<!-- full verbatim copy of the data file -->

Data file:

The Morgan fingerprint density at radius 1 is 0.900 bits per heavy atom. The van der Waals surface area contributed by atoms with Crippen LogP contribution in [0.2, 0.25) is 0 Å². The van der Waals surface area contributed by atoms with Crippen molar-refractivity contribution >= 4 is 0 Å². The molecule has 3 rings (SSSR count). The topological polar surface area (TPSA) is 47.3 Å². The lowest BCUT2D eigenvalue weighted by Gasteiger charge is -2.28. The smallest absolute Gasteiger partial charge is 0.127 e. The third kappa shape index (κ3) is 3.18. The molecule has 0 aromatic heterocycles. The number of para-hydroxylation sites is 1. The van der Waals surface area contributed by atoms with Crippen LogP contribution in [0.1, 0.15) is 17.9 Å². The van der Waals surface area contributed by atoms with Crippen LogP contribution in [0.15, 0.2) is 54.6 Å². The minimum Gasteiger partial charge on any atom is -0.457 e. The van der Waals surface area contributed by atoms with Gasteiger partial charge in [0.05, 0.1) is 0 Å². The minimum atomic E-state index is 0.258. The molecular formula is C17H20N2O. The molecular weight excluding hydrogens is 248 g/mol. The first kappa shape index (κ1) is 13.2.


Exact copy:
The Morgan fingerprint density at radius 1 is 0.900 bits per heavy atom. The van der Waals surface area contributed by atoms with Crippen LogP contribution in [0.2, 0.25) is 0 Å². The van der Waals surface area contributed by atoms with Crippen molar-refractivity contribution >= 4 is 0 Å². The molecule has 3 rings (SSSR count). The topological polar surface area (TPSA) is 47.3 Å². The lowest BCUT2D eigenvalue weighted by Gasteiger charge is -2.28. The smallest absolute Gasteiger partial charge is 0.127 e. The third kappa shape index (κ3) is 3.18. The molecule has 0 aromatic heterocycles. The number of para-hydroxylation sites is 1. The van der Waals surface area contributed by atoms with Crippen LogP contribution in [0.1, 0.15) is 17.9 Å². The van der Waals surface area contributed by atoms with Crippen LogP contribution in [0.15, 0.2) is 54.6 Å². The minimum Gasteiger partial charge on any atom is -0.457 e. The van der Waals surface area contributed by atoms with Gasteiger partial charge in [0.05, 0.1) is 0 Å². The minimum atomic E-state index is 0.258. The molecular formula is C17H20N2O. The molecular weight excluding hydrogens is 248 g/mol. The first kappa shape index (κ1) is 13.2.